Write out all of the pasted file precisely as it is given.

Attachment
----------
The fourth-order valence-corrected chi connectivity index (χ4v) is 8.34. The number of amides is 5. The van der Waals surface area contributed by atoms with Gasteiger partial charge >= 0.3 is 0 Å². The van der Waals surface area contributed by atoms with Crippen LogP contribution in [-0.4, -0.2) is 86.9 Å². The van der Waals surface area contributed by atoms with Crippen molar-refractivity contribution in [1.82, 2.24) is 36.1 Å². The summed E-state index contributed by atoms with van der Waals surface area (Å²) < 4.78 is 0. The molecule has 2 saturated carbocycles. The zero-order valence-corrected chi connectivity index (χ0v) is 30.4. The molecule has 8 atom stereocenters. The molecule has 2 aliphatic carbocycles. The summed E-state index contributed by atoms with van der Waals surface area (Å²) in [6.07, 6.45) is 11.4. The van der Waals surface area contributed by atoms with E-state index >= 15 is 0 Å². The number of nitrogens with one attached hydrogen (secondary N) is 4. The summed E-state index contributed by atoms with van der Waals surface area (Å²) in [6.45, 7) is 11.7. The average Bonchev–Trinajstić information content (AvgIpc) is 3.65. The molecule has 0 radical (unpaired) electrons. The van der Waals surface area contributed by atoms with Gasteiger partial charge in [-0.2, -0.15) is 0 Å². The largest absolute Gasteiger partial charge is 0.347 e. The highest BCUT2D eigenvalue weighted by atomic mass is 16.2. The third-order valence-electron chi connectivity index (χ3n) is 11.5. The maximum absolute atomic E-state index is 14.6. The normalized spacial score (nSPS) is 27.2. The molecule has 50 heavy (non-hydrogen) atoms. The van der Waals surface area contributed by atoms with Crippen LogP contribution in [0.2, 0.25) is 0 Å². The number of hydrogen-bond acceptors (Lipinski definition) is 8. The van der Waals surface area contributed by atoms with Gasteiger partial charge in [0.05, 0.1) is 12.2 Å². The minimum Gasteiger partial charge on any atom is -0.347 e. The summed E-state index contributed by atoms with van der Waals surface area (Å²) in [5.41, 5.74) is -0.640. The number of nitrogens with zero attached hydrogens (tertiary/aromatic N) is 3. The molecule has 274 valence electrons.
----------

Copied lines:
The fourth-order valence-corrected chi connectivity index (χ4v) is 8.34. The number of amides is 5. The van der Waals surface area contributed by atoms with Gasteiger partial charge >= 0.3 is 0 Å². The van der Waals surface area contributed by atoms with Crippen LogP contribution in [-0.4, -0.2) is 86.9 Å². The van der Waals surface area contributed by atoms with Crippen molar-refractivity contribution in [1.82, 2.24) is 36.1 Å². The summed E-state index contributed by atoms with van der Waals surface area (Å²) < 4.78 is 0. The molecule has 2 saturated carbocycles. The zero-order valence-corrected chi connectivity index (χ0v) is 30.4. The molecule has 8 atom stereocenters. The molecule has 2 aliphatic carbocycles. The summed E-state index contributed by atoms with van der Waals surface area (Å²) in [6.07, 6.45) is 11.4. The van der Waals surface area contributed by atoms with E-state index >= 15 is 0 Å². The number of nitrogens with one attached hydrogen (secondary N) is 4. The summed E-state index contributed by atoms with van der Waals surface area (Å²) in [6.45, 7) is 11.7. The average Bonchev–Trinajstić information content (AvgIpc) is 3.65. The molecule has 0 radical (unpaired) electrons. The van der Waals surface area contributed by atoms with Gasteiger partial charge in [-0.2, -0.15) is 0 Å². The largest absolute Gasteiger partial charge is 0.347 e. The highest BCUT2D eigenvalue weighted by atomic mass is 16.2. The third-order valence-electron chi connectivity index (χ3n) is 11.5. The maximum absolute atomic E-state index is 14.6. The normalized spacial score (nSPS) is 27.2. The molecule has 50 heavy (non-hydrogen) atoms. The van der Waals surface area contributed by atoms with Crippen LogP contribution in [0.2, 0.25) is 0 Å². The number of hydrogen-bond acceptors (Lipinski definition) is 8. The van der Waals surface area contributed by atoms with Gasteiger partial charge in [0.05, 0.1) is 12.2 Å². The minimum Gasteiger partial charge on any atom is -0.347 e. The summed E-state index contributed by atoms with van der Waals surface area (Å²) in [5.41, 5.74) is -0.640. The number of nitrogens with zero attached hydrogens (tertiary/aromatic N) is 3. The molecule has 274 valence electrons.